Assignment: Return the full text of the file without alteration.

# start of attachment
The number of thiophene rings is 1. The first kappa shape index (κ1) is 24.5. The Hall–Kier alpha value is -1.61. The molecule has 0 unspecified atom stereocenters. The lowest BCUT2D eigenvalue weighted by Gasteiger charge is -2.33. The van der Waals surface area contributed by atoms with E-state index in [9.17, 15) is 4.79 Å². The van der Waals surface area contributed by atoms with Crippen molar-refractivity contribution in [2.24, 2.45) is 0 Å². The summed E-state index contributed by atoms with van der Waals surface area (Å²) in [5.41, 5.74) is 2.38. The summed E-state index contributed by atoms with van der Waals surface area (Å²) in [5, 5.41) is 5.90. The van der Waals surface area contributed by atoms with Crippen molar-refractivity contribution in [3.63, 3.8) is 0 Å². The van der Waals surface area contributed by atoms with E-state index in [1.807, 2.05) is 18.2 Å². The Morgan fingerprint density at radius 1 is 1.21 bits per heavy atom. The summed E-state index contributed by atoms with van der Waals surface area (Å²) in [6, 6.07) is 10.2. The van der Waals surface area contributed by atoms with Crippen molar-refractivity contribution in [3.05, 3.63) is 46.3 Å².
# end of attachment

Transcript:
The number of thiophene rings is 1. The first kappa shape index (κ1) is 24.5. The Hall–Kier alpha value is -1.61. The molecule has 0 unspecified atom stereocenters. The lowest BCUT2D eigenvalue weighted by Gasteiger charge is -2.33. The van der Waals surface area contributed by atoms with E-state index in [9.17, 15) is 4.79 Å². The van der Waals surface area contributed by atoms with Crippen molar-refractivity contribution in [2.24, 2.45) is 0 Å². The summed E-state index contributed by atoms with van der Waals surface area (Å²) in [5.41, 5.74) is 2.38. The summed E-state index contributed by atoms with van der Waals surface area (Å²) in [5, 5.41) is 5.90. The van der Waals surface area contributed by atoms with Crippen molar-refractivity contribution in [3.63, 3.8) is 0 Å². The van der Waals surface area contributed by atoms with E-state index in [1.807, 2.05) is 18.2 Å². The Morgan fingerprint density at radius 1 is 1.21 bits per heavy atom. The summed E-state index contributed by atoms with van der Waals surface area (Å²) in [6, 6.07) is 10.2. The van der Waals surface area contributed by atoms with Crippen molar-refractivity contribution in [3.05, 3.63) is 46.3 Å².